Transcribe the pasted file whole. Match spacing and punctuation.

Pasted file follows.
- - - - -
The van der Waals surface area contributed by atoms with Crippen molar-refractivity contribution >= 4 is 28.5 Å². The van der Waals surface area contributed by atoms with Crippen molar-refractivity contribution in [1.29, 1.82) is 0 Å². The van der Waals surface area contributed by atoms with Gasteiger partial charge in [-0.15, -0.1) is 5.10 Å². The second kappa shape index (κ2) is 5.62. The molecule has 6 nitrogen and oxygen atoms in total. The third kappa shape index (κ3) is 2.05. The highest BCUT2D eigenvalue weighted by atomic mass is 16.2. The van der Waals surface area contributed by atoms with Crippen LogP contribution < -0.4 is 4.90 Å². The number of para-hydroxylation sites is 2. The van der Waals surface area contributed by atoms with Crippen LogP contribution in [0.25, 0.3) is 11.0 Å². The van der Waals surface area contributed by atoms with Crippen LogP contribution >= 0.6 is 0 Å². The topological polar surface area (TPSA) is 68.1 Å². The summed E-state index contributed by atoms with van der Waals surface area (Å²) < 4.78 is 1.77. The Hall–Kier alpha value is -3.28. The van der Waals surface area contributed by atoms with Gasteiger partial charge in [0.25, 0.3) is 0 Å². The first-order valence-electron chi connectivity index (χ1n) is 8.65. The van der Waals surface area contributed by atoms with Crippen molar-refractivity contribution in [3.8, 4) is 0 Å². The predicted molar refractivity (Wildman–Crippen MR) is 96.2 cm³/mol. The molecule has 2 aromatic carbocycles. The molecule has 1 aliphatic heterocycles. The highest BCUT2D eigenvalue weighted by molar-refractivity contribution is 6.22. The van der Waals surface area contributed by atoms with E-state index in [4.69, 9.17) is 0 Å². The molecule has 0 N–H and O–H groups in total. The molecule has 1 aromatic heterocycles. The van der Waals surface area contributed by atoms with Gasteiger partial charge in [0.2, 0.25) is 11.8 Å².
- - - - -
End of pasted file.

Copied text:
The van der Waals surface area contributed by atoms with Crippen molar-refractivity contribution >= 4 is 28.5 Å². The van der Waals surface area contributed by atoms with Crippen molar-refractivity contribution in [1.29, 1.82) is 0 Å². The van der Waals surface area contributed by atoms with Gasteiger partial charge in [-0.15, -0.1) is 5.10 Å². The second kappa shape index (κ2) is 5.62. The molecule has 6 nitrogen and oxygen atoms in total. The third kappa shape index (κ3) is 2.05. The highest BCUT2D eigenvalue weighted by atomic mass is 16.2. The van der Waals surface area contributed by atoms with Crippen LogP contribution < -0.4 is 4.90 Å². The number of para-hydroxylation sites is 2. The van der Waals surface area contributed by atoms with Crippen LogP contribution in [0.25, 0.3) is 11.0 Å². The van der Waals surface area contributed by atoms with Crippen LogP contribution >= 0.6 is 0 Å². The topological polar surface area (TPSA) is 68.1 Å². The summed E-state index contributed by atoms with van der Waals surface area (Å²) < 4.78 is 1.77. The Hall–Kier alpha value is -3.28. The van der Waals surface area contributed by atoms with Gasteiger partial charge in [0.25, 0.3) is 0 Å². The first-order valence-electron chi connectivity index (χ1n) is 8.65. The van der Waals surface area contributed by atoms with Crippen molar-refractivity contribution in [3.8, 4) is 0 Å². The predicted molar refractivity (Wildman–Crippen MR) is 96.2 cm³/mol. The molecule has 2 aromatic carbocycles. The molecule has 1 aliphatic heterocycles. The highest BCUT2D eigenvalue weighted by molar-refractivity contribution is 6.22. The van der Waals surface area contributed by atoms with E-state index in [4.69, 9.17) is 0 Å². The molecule has 0 N–H and O–H groups in total. The molecule has 1 aromatic heterocycles. The van der Waals surface area contributed by atoms with Gasteiger partial charge in [0.2, 0.25) is 11.8 Å².